Once your file is open in Audacity, click File > Export. Above the Save and Cancel buttons, there will be a choice called “Options.” Click Options and you will be presented with a few choices: Bit Rate Mode, Quality, Variable Speed, and Channel Mode. The choice we will be concerned with is Quality. You will notice that under the drop-down menu for Quality there are numbers in increments of 8 to choose from. A higher kbps number results in a larger file size with higher quality, while a lower kbps number means a smaller file size with lower quality.
The typical kbps number is 128 for many songs. 128 kbps leads to a fairly even ratio for file size and file length. Every minute of a song adds around 1 MB to the file size. For example, a 3 and a half minute song will be around 3.5 MB; not exactly 3.5 MB, but it is a fairly good estimate.
I have found that changing my quality to 96 kbps leaves my file close to half its original size while still keeping its quality in tact. I changed a 4.3 MB, 128 kbps file to a 2.4 MB, 96 kbps file. I saved myself 1.9 MB on my PSP. When you do this to all the music on your mp3 player you can easily find yourself being able to increase the amount of songs on your device by 25%.
I’ve been playing Super Mario: The Lost Levels for the past week and I’ve loved every second of it. Some of the levels have individually taken me a couple hours to complete on their own; not entire worlds but single levels (ie 4-4). So now I’m on world 8, which I’m assuming is the last world, and I am now stuck on the first level. 8-1 shouldn’t be any harder than the other difficult levels; it has an area where there are two Bullet Bill cannons, followed by a Buzzy Beetle, followed by a Red Piranha, followed by a Hammer Brother. This area isn’t impossible, it just takes precision to dodge all of the enemies and attacks. The area directly after, however, is where the player must make a running jump over the below abyss and land on a Red Koopa Paratroopa in order to make the extra distance to land safely on the next patch of ground (as shown in the below screenshot). This would seem easy enough, the player just has to jump at the last possible moment in order to reach the Koopa, but the Koopa pattern isn’t predictable at all.
It is impossible to see the Koopa before making the blind leap. Once you jump, all you can do is hope the Koopa will be in place for you to land on it but this doesn’t happen often enough. Most times I have found myself just falling to my death. I have tried approaching the edge before stepping back and running to the jump hoping this will trigger some predictable pattern, and I have equally tried just running up to the edge and immediately jumping; either way, there is no sense of predictability as to where the Koopa will be when he appears on screen.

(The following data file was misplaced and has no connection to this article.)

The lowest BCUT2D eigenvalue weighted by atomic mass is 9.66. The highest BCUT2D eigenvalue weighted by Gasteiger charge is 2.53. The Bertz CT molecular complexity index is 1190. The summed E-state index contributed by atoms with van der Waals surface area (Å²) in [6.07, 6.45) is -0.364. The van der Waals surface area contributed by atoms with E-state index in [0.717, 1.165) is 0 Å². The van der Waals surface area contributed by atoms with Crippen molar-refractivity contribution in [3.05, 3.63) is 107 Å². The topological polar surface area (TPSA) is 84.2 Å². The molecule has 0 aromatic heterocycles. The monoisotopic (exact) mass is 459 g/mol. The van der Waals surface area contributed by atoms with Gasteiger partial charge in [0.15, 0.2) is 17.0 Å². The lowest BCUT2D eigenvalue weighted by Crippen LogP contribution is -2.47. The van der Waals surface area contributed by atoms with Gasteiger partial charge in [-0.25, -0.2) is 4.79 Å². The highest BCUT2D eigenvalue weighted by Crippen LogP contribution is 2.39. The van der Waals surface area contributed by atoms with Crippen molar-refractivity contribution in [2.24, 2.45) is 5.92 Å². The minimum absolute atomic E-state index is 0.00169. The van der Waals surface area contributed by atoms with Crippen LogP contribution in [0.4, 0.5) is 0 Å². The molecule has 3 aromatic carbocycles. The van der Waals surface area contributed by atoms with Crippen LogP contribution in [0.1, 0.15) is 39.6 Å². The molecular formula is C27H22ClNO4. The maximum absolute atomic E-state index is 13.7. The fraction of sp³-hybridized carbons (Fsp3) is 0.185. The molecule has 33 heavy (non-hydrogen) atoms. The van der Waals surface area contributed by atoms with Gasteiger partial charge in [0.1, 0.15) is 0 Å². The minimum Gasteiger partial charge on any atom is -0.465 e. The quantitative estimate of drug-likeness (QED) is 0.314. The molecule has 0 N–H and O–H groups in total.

This scenario isn’t difficult, it is terrible game design. Making the player blindly jump to an unpredictible target is too much to ask for. I prefer the outcome of a video game I’m playing to be determined by my skill, not my luck. It is comparable to bad camera angles in today’s 3D games. This one area isn’t enough to ruin what has been a great experience thus far, but I just hope the rest of the game doesn’t pull out cheap design to maintain the difficulty.
Here is an excerpt from a senior project of high school, grammatical errors included:
|I thought this project was horrible. It is like trying to condense something as open ended as “Grand Theft Auto: San Andreas” onto a “Nintendo Entertainment System” cartridge, if you understand what is meant by that analogy. You can’t try to make life into a project; there is an infinite amount of conditions to each of the choices to be made in this project. I can understand why a teacher would want to assign this to a student; “to prepare them to use their money in a mature manner”. This project doesn’t prepare us for the real world; it just sharpens our math skills at best. I can assure you that everyone that ended the final month with a positive amount of money had either A) had a credit card balance that would continue to rise past the first year, and would eventually bring them to bankruptcy, or B) they cheated by making decisions based on knowing the outcome of that decision. Many people probably bought plenty of stocks knowing that they could sell them to get a large profit. There are all my assumptions, and other people might have a greater rollover amount. If they were given my preliminary budget, they would not be able to pass the final month with a positive amount of money.|
This is about two and a half years old now. The project was a simulation of the year after high school, assuming the participant didn’t go to college and started working right after graduation. This portion is from the reflective essay on how I felt about the project. I just found it funny how I compared the project to putting San Andreas into an NES cartridge.
Don’t you just hate when people overreact to lights being turned on in a dark room, when they act like they are vampires being thrust into sunlight? I do. Maybe I just have super powers that enable me to withstand a change in lighting without making odd moans and groans?
The main thing I hated about Ubuntu was the fact that I could only have one application using sound at a time. I’ve been using 8.10 for a week now and I just noticed that I was watching YouTube videos in Firefox and listening to music with Totem at the same time, something I’ve never been able to do in previous versions of Ubuntu. It’s one of those things that is so important in an OS that most people don’t even notice it until it’s gone. I hadn’t even noticed it was fixed until a week after I should have noticed, after all. So if you haven’t made the switch to 8.10 and multiple applications using sound simultaenously is important to you, I would suggest upgrading.